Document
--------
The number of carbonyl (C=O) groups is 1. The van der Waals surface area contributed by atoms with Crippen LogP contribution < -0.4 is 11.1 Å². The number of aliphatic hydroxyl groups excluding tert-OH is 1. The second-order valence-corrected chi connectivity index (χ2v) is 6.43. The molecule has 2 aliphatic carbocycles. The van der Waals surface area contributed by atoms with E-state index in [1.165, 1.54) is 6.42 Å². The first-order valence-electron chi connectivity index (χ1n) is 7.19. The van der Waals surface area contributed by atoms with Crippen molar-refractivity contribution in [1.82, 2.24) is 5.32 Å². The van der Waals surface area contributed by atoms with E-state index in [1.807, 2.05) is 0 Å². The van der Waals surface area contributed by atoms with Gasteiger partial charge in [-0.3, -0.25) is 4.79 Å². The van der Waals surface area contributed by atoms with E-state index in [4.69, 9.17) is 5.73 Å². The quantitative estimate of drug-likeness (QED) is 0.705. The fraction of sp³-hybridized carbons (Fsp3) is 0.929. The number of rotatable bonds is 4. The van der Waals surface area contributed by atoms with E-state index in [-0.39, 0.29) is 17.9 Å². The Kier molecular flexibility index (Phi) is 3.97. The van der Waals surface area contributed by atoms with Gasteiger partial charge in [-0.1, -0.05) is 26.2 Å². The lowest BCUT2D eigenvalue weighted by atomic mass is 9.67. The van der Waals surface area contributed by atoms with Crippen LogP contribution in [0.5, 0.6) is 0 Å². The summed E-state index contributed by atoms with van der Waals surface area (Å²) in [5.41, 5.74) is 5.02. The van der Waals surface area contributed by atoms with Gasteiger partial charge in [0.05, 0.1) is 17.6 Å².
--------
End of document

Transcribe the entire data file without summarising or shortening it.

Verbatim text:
The number of carbonyl (C=O) groups is 1. The van der Waals surface area contributed by atoms with Crippen LogP contribution < -0.4 is 11.1 Å². The number of aliphatic hydroxyl groups excluding tert-OH is 1. The second-order valence-corrected chi connectivity index (χ2v) is 6.43. The molecule has 2 aliphatic carbocycles. The van der Waals surface area contributed by atoms with E-state index in [1.165, 1.54) is 6.42 Å². The first-order valence-electron chi connectivity index (χ1n) is 7.19. The van der Waals surface area contributed by atoms with Crippen molar-refractivity contribution in [1.82, 2.24) is 5.32 Å². The van der Waals surface area contributed by atoms with E-state index in [1.807, 2.05) is 0 Å². The van der Waals surface area contributed by atoms with Gasteiger partial charge in [-0.3, -0.25) is 4.79 Å². The van der Waals surface area contributed by atoms with E-state index in [4.69, 9.17) is 5.73 Å². The quantitative estimate of drug-likeness (QED) is 0.705. The fraction of sp³-hybridized carbons (Fsp3) is 0.929. The number of rotatable bonds is 4. The van der Waals surface area contributed by atoms with E-state index in [-0.39, 0.29) is 17.9 Å². The Kier molecular flexibility index (Phi) is 3.97. The van der Waals surface area contributed by atoms with Gasteiger partial charge in [-0.1, -0.05) is 26.2 Å². The lowest BCUT2D eigenvalue weighted by atomic mass is 9.67. The van der Waals surface area contributed by atoms with Crippen LogP contribution in [0.5, 0.6) is 0 Å². The summed E-state index contributed by atoms with van der Waals surface area (Å²) in [5.41, 5.74) is 5.02. The van der Waals surface area contributed by atoms with Gasteiger partial charge in [0.05, 0.1) is 17.6 Å².